Senator and Mrs. Richard M. Nixon with daughters Tricia and Julie, July 28, 1952. Source: Library of Congress
“Nixon has gone through all kinds of revisionist cycles.” – Brian Balogh
Charlottesville, VA January 26, 2019
BackStory, an American history podcast produced by Virginia Humanities, releases “Nixon Beyond Watergate: A History of the Presidency Before the Scandal.”
Today the presidency of Richard Nixon is mostly remembered for how it ended – with the Watergate scandal, impeachment and resignation. But what about early Nixon, the man sworn into office in January 1969? On this episode, Nathan Connolly, Ed Ayers and Brian Balogh discover Nixon ran a more imaginative and ideologically flexible administration than its ignominious ending might suggest.
“Nixon made an issue of abortion, made an issue of pornography, made an issue of drug use,” said Rutgers University professor David Greenberg. “He was trying to pit the average American, who he wanted in the Republican column, against the liberal elite, the university professors, the media and all of those people who were defined as alien and somehow vaguely, or not so vaguely, un-American.”
Joining Connolly, Ayers and Balogh are J. Brooks Flippen, Matt Lassiter, Greenberg and Molly Michelmore.
- Brooks Flippen is a professor of history at Southeastern Oklahoma State University and the author of “Nixon and the Environment.”
- Lassiter is the author of “The Silent Majority: Suburban Politics in the Sunbelt South” – winner of the 2007 Lillian Smith Award presented by the Southern Regional Council. He is a professor of history, urban and regional planning at University of Michigan.
- Greenberg specializes in American political and cultural history. His book, “Nixon’s Shadow: The History of an Image,” won the Washington Monthly Annual Political Book Award, the American Journalism History Award, and Columbia University’s Bancroft Dissertation Award. He is a professor at Rutgers University.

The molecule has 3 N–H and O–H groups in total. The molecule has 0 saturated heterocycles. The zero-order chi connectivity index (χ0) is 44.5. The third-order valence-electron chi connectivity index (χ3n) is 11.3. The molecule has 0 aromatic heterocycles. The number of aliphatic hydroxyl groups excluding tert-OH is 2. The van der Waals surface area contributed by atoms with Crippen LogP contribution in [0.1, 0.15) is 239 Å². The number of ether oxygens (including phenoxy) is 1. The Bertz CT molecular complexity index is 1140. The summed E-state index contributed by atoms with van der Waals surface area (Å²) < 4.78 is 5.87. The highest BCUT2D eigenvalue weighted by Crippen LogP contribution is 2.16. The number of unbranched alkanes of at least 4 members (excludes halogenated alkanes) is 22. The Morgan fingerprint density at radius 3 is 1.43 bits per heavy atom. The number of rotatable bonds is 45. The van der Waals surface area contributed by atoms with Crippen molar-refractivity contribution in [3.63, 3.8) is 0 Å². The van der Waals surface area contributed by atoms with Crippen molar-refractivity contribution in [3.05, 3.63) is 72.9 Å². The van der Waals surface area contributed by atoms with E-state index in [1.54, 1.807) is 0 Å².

- Michelmore teaches U.S. history as well as 20th century U.S. political, cultural and social history at Washington & Lee University. Her research areas include American political development and she’s published in the Christian Science Monitor, The Richmond Times Dispatch and the Pittsburgh Post Gazette.
“Nixon Beyond Watergate: A History of the Presidency Before the Scandal,” is available now. Find it and every episode of BackStory on the website (http://www.BackStoryRadio.org) or on popular podcatchers including iTunes, Spotify and Google. BackStory publishes every week at noon and is available for free.
About BackStory: BackStory brings historical perspective to the America of today. Each week, U.S. historians Ed Ayers, Brian Balogh, Joanne Freeman and Nathan Connolly look at current issues and trace them back to their roots in American history. From the days of the Early Republic to the 21st century, BackStory reveals the connections (and disconnections) between the past and the present. BackStory makes history accessible for listeners – not only in the United States, but around the globe.
BackStory is available for free on Apple Podcasts, Google Play, Spotify, Stitcher and other apps. Get new episodes delivered directly to your device by following BackStory on your preferred podcatcher. New to podcasts? Just search for BackStory (and look for the blue logo in the “Society and Culture” category) and then click “Subscribe.”
About Virginia Humanities: Virginia Humanities connects people and ideas to explore the human experience and inspire cultural engagement. As the state humanities council, Virginia Humanities reaches millions in its estimated annual audience through festivals, grants, fellowships, digital initiatives, teacher institutes, radio programs, podcasts, apprenticeships, and school programs. Headquartered at the University of Virginia in Charlottesville, Virginia Humanities endeavors to serve Virginians in every corner of the Commonwealth. To learn more visit VirginiaHumanities.org.
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